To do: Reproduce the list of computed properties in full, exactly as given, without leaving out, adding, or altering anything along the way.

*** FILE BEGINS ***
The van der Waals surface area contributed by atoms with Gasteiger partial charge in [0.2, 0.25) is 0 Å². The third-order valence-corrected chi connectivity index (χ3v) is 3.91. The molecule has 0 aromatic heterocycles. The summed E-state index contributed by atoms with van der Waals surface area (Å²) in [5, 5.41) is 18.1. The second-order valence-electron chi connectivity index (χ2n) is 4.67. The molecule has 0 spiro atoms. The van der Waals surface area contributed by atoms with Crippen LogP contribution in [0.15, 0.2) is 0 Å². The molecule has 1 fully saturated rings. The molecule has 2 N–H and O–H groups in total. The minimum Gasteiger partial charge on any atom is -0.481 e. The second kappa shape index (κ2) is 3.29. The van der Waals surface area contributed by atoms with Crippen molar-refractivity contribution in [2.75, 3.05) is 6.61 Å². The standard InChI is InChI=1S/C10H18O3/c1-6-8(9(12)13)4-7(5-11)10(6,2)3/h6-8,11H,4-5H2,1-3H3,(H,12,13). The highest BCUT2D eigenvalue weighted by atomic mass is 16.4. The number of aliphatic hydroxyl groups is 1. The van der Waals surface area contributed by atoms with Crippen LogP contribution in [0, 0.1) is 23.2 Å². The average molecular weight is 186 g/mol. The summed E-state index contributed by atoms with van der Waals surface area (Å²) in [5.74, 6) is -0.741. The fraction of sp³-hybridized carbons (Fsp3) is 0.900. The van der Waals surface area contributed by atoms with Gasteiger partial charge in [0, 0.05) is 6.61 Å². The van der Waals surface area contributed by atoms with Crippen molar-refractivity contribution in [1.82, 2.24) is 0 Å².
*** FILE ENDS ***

The van der Waals surface area contributed by atoms with Gasteiger partial charge in [0.2, 0.25) is 0 Å². The third-order valence-corrected chi connectivity index (χ3v) is 3.91. The molecule has 0 aromatic heterocycles. The summed E-state index contributed by atoms with van der Waals surface area (Å²) in [5, 5.41) is 18.1. The second-order valence-electron chi connectivity index (χ2n) is 4.67. The molecule has 0 spiro atoms. The van der Waals surface area contributed by atoms with Crippen LogP contribution in [0.15, 0.2) is 0 Å². The molecule has 1 fully saturated rings. The molecule has 2 N–H and O–H groups in total. The minimum Gasteiger partial charge on any atom is -0.481 e. The second kappa shape index (κ2) is 3.29. The van der Waals surface area contributed by atoms with Crippen molar-refractivity contribution in [2.75, 3.05) is 6.61 Å². The standard InChI is InChI=1S/C10H18O3/c1-6-8(9(12)13)4-7(5-11)10(6,2)3/h6-8,11H,4-5H2,1-3H3,(H,12,13). The highest BCUT2D eigenvalue weighted by atomic mass is 16.4. The number of aliphatic hydroxyl groups is 1. The van der Waals surface area contributed by atoms with Crippen LogP contribution in [0, 0.1) is 23.2 Å². The average molecular weight is 186 g/mol. The summed E-state index contributed by atoms with van der Waals surface area (Å²) in [5.74, 6) is -0.741. The fraction of sp³-hybridized carbons (Fsp3) is 0.900. The van der Waals surface area contributed by atoms with Gasteiger partial charge in [0, 0.05) is 6.61 Å². The van der Waals surface area contributed by atoms with Crippen molar-refractivity contribution in [1.82, 2.24) is 0 Å².